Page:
Using a food processor, puree and then serve.

Saturday, February 07, 2009

What's on the Grill #115

A reverse sear Porterhouse with beer reduced onions and twice baked horseradish potatoes!  Zoë was off with some friends last night, so I was left to my own culinary devices.  As many of you know, Friday is typically Ribeye Friday.  Nothing closes a work week better than some fine grilled meat.  Well in order to mix things up a little bit, I set my eyes on a Porterhouse at the store and decided to try a reverse sear. 

Porterhouse with...

The idea behind the reverse sear is to promote even cooking.  To do so, cook the meat indirectly (or in an oven) at a low temperature until the meat’s temperature hits about 90-100 degrees.  Then, finish off the meat by searing it over high heat.  This is a process that works well with large cuts of meat, not wafer thin steaks.  The difference is that if you try to cook a large piece of meat over high heat you will have a very pink center with rapidly browning color as you approach the outside of the meat.  By using a reverse sear, you will have more pink throughout the meat because of the immediate lack of direct high heat pounding on the surface.

I have found success using this process with large tenderloin filets for Zoë.  She likes her meat well done, as I have sadly documented before.  In order to cook a large filet for her without butterflying, the reverse sear works great because I can cook the meat evenly until it hits 140 degrees internal and then finish it off over high heat to pretty it up. 

Reverse Sear

I placed my rubbed (Salt, Pepper, & Paprika) Porterhouse on a cast iron skillet over indirect heat.  The hood temp was about 300 degrees, which in hindsight was a little high.  Using a temperature probe, I cooked the steak until its internal temp hit 100 degrees.  I then moved it over the direct high burners and seared it for about 2 minutes a side…I think.  I was running around with my head cut off trying to get everything else done!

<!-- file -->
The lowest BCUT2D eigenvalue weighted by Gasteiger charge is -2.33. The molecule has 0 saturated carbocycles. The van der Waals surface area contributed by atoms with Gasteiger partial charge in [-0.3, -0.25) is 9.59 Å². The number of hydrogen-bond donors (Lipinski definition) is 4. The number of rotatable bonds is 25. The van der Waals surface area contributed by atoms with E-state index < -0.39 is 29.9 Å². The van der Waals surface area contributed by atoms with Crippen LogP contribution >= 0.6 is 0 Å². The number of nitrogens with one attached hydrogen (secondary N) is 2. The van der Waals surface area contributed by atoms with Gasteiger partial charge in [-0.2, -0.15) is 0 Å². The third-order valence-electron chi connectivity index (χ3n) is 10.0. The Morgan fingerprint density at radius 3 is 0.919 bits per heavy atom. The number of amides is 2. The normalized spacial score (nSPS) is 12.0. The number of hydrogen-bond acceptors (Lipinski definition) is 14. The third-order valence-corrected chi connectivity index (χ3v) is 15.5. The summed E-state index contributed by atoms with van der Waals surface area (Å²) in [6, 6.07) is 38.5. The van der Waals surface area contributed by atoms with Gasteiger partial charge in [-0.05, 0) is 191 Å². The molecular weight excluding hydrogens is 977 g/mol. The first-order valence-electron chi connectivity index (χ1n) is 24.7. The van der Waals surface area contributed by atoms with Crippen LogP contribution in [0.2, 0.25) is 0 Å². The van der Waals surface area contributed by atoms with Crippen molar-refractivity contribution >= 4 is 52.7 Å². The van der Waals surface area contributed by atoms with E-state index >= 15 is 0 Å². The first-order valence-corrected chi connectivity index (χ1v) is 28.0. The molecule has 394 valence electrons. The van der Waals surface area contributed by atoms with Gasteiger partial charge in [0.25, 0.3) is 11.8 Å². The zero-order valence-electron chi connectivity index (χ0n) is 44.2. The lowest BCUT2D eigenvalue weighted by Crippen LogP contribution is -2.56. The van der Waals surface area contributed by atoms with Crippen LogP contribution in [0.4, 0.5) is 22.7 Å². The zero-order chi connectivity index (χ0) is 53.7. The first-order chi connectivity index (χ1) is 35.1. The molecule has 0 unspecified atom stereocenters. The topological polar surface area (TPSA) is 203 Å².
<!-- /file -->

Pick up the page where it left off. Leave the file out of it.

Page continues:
The Sear

Ideally you would let the meat rest about 10 minutes undisturbed.  I of course have to molest my meat by taking a bazillion pictures.  By the time I finally sat down to eat, I found it a nice medium pink throughout.  I much prefer medium rare, so I should have gotten my act together sooner…or at least checked the temp to see if I was there.

I have seen reverse sear discussed a number of other places, including America’s Test Kitchen and Good Eats.  For me, it is something that warrants further experimentation.

Oh, I almost forgot the onions.  I thinly sliced a yellow onion and then sautéed it in a cast iron skillet with 3 tablespoons of butter.  I then added a bottle of Sam Adams Irish Red beer.  I cooked the beer and onions until it was reduced by half.  I would have preferred a stout, but I was out.  I didn’t want something too hoppy either, so I choose the Sam Adams, the most malty-ish beer I had.   It worked pretty well…although I may have used a tad too much butter.  Of course in my world that is just an oversight, not a crime! 

Friday, February 06, 2009


One thing I look forward to in January is the availability of Bell's Hopslam.  I first "experienced" Hopslam with Eric several years ago.  It was only the next day, with throbbing headaches and difficulty in keeping both eyes open at the same time, that we learned that wonderful hoppy beer had an ABV of 10%!  Yeah, it was like drinking a bottle of wine.  But boy, is it good.  To this day we still laugh about that, and on occasion cry too.


Now that we are a couple years...we know to take Hopslam in moderation, and with the price of hops that's a good thing because buying a six pack is like buying a case of Boone's Farm.    Not that I have any idea what it is like to buy a case of Boone's Farm mind you.  Honestly, no clue.